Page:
ORDERED that the appeal from the order of fact-finding is dismissed, without costs or disbursements, as the portions of the order of fact-finding appealed from were superseded by the order of disposition and are brought up for review on the appeal from the order of disposition;  and it is further,

ORDERED that the order of disposition is affirmed, without costs or disbursements.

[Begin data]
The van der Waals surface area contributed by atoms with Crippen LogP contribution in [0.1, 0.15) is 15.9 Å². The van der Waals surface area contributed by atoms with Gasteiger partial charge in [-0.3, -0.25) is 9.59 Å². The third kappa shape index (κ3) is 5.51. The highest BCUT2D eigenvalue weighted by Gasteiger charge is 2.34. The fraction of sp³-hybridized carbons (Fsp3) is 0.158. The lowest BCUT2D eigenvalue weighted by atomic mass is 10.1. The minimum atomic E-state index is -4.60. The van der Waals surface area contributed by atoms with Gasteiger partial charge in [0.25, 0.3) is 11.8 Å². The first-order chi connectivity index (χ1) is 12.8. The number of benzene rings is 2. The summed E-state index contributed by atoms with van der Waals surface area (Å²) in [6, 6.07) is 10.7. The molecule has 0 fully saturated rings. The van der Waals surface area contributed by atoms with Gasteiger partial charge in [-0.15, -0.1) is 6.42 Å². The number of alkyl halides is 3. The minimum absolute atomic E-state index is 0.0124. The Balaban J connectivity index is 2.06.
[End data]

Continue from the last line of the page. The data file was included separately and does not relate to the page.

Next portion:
The petitioner commenced this abuse proceeding on June 1, 2015, against Quran S. S., alleging, inter alia, that he was a person legally responsible for the care of the subject children, his half-siblings, and had committed sex offenses against the children Wilhelmenia D. and Charisma D. as defined in Penal Law article 130.  After a fact-finding hearing, the Family Court found that Quran S.S. was legally responsible for the care of Wilhelmenia D. and Charisma D. and that he had sexually abused them.  The court released Charisma D. to the custody of the nonparty parents and directed Quran S. S., inter alia, to comply with a final order of protection in favor of that child.  Because Wilhelmenia D. had reached the age of 18, the court concluded that no supervision of her was necessary.  Quran S.S. appeals.